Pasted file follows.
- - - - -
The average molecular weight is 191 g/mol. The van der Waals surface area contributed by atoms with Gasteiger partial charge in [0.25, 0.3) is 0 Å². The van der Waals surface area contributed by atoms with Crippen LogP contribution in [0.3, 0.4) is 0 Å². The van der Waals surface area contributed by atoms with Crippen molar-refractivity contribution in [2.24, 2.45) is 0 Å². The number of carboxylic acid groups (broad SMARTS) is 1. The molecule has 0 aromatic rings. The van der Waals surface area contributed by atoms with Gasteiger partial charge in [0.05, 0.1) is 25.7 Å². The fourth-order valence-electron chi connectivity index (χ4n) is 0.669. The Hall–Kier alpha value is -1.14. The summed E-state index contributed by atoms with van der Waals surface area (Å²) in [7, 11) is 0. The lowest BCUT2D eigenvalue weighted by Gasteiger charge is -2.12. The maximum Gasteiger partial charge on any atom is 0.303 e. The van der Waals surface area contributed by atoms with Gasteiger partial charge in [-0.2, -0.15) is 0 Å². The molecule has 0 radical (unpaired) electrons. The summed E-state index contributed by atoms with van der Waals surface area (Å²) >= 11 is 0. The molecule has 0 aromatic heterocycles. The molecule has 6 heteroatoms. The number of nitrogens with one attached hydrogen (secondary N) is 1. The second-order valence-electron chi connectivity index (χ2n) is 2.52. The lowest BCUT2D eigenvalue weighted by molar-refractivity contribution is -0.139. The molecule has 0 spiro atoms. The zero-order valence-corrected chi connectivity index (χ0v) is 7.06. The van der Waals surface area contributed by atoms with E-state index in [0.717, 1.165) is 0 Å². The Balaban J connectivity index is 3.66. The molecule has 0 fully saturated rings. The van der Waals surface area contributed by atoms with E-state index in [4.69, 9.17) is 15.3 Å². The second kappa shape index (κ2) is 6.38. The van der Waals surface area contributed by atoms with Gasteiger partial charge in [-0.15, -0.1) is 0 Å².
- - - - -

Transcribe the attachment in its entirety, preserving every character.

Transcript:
The average molecular weight is 191 g/mol. The van der Waals surface area contributed by atoms with Gasteiger partial charge in [0.25, 0.3) is 0 Å². The van der Waals surface area contributed by atoms with Crippen LogP contribution in [0.3, 0.4) is 0 Å². The van der Waals surface area contributed by atoms with Crippen molar-refractivity contribution in [2.24, 2.45) is 0 Å². The number of carboxylic acid groups (broad SMARTS) is 1. The molecule has 0 aromatic rings. The van der Waals surface area contributed by atoms with Gasteiger partial charge in [0.05, 0.1) is 25.7 Å². The fourth-order valence-electron chi connectivity index (χ4n) is 0.669. The Hall–Kier alpha value is -1.14. The summed E-state index contributed by atoms with van der Waals surface area (Å²) in [7, 11) is 0. The lowest BCUT2D eigenvalue weighted by Gasteiger charge is -2.12. The maximum Gasteiger partial charge on any atom is 0.303 e. The van der Waals surface area contributed by atoms with Gasteiger partial charge in [-0.2, -0.15) is 0 Å². The molecule has 0 radical (unpaired) electrons. The summed E-state index contributed by atoms with van der Waals surface area (Å²) >= 11 is 0. The molecule has 0 aromatic heterocycles. The molecule has 6 heteroatoms. The number of nitrogens with one attached hydrogen (secondary N) is 1. The second-order valence-electron chi connectivity index (χ2n) is 2.52. The lowest BCUT2D eigenvalue weighted by molar-refractivity contribution is -0.139. The molecule has 0 spiro atoms. The zero-order valence-corrected chi connectivity index (χ0v) is 7.06. The van der Waals surface area contributed by atoms with E-state index in [0.717, 1.165) is 0 Å². The Balaban J connectivity index is 3.66. The molecule has 0 fully saturated rings. The van der Waals surface area contributed by atoms with E-state index in [4.69, 9.17) is 15.3 Å². The second kappa shape index (κ2) is 6.38. The van der Waals surface area contributed by atoms with Gasteiger partial charge in [-0.15, -0.1) is 0 Å².